After playing a charming romantic in "Salmon Fishing," Blunt said she was in "hook, line and sinker" for her role as one tough mother -- quite literally -- as the no-nonsense protector of her young son with a chilling secret in writer-director Rian Johnson's futuristic thriller "Looper."

Just released on DVD and Blu-ray, "Looper" stars Joseph Gordon-Levitt as Joe, a hit man in a future where time travel is possible. Known as "Loopers," hit men like Joe are assigned to assassinate targets sent back by mobsters from 30 years in the future to effectively "close the loop." But when the older version of Joe (Bruce Willis) is sent back and escapes young Joe's hit, a mind-bending trek leads to a Kansas farm owned by Sara (Blunt).

Blunt's work on "Looper" signaled the second time in three years she's worked on a science fiction film, a funny coincidence since she has no inner sci-fi geek to fuel the desire to seek out work in the genre.

"I didn't really grow up watching sci-fi films, and only recently I saw 'Alien,' which I know is blasphemous, admitting that I've only recently watched it," said Blunt, 29. "But I seem to be drawn to these sci-fi-esque movies. I did 'Adjustment Bureau' and then 'Looper,' and now I'm doing this movie with (director) Doug Liman called 'All You Need is Kill,' with Tom Cruise."

And now that Blunt is in the sci-fi loop, so to speak, she can't get enough of it.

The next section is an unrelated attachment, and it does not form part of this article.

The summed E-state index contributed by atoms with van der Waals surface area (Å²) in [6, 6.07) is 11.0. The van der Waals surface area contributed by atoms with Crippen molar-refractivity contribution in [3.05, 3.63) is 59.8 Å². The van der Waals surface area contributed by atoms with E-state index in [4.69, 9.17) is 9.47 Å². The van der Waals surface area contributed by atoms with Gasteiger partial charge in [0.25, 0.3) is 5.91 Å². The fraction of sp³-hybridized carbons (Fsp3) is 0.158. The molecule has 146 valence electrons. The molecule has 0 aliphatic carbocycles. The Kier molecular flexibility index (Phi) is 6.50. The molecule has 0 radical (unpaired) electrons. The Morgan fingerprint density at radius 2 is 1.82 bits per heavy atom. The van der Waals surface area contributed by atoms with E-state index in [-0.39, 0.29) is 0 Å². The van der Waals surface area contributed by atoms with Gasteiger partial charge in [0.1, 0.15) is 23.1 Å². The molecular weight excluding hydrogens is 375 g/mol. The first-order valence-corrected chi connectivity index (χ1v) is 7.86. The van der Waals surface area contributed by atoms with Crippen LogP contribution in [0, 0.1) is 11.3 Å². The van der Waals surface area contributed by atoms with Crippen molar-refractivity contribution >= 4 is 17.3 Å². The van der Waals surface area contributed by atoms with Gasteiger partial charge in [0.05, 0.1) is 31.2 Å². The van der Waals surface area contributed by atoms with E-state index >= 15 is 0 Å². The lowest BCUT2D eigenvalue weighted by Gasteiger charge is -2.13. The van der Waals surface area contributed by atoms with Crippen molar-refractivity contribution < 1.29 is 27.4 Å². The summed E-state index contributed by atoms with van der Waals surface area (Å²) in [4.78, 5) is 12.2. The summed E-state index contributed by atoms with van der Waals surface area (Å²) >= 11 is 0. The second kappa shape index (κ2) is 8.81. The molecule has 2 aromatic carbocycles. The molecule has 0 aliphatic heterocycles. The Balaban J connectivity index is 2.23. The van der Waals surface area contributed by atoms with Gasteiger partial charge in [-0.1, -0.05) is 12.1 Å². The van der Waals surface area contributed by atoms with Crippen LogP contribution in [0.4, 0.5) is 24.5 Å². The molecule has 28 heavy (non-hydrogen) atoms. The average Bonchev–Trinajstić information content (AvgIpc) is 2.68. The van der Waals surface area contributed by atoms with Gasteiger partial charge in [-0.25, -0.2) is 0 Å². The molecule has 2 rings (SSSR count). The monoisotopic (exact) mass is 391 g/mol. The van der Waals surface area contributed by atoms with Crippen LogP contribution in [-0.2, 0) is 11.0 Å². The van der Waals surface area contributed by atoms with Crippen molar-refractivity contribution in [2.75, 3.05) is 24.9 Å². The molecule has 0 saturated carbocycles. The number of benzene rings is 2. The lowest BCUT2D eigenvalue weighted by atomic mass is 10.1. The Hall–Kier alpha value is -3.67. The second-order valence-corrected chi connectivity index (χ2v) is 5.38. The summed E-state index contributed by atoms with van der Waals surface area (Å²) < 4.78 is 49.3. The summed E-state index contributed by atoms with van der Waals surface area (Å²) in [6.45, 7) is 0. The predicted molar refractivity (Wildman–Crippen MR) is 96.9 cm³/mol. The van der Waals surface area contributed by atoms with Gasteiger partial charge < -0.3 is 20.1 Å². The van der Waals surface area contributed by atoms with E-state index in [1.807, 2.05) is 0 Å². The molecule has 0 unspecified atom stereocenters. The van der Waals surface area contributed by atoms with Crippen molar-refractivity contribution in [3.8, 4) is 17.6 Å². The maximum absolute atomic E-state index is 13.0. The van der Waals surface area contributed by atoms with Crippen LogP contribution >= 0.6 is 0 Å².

"I think the thing that I love about all these sci-fi films is that it offers an altered and heightened backdrop for these characters to interact," Blunt observed. "I think that's really exciting as an actor, because you really get to play make believe and you get to stretch yourself, because it goes really beyond what you've normally experienced as a human being."

Blunt said the great part about doing sci-fi films is that human characters and emotions can indeed co-exist among the fantastical premises. For "Looper," in fact, while Sara wears tough armor on the outside, at her core is a compassionate mother who will stop at nothing to protect a child that she regretfully once abandoned.

Those sorts of characters -- and emotional arcs -- are few and far-between, she said.

"You never do come about, and that's why you sprint through the streets of New York to meet with Rian Johnson," Blunt said enthusiastically. "Emotionally, she was really complex and really hard to work out, and that's what I think people are really like in real life. People aren't just one thing. She's not just tough and she's not just feeling guilty. She's not just one thing. She's all of them. She's tough because she's feeling guilty. There are so many layers to this character."

As for her immediate prospects of getting an award for "Salmon Fishing in the Yemen" or "Looper," or any other future nominations that may come in her promising career, Blunt said in a way she already feels like a winner knowing that she's doing what she loves for a living.

"To be honest, awards are very flattering, but the fact that I'm even able to work in the business that often crushes people, the fact that I'm even able to work and do satisfying and fulfilling, creative jobs, is truly the thing I hold dearest to me -- not the accolades or anything else," Blunt said. "I hope awards recognition means business is good, and that means more business. That's all I hope for."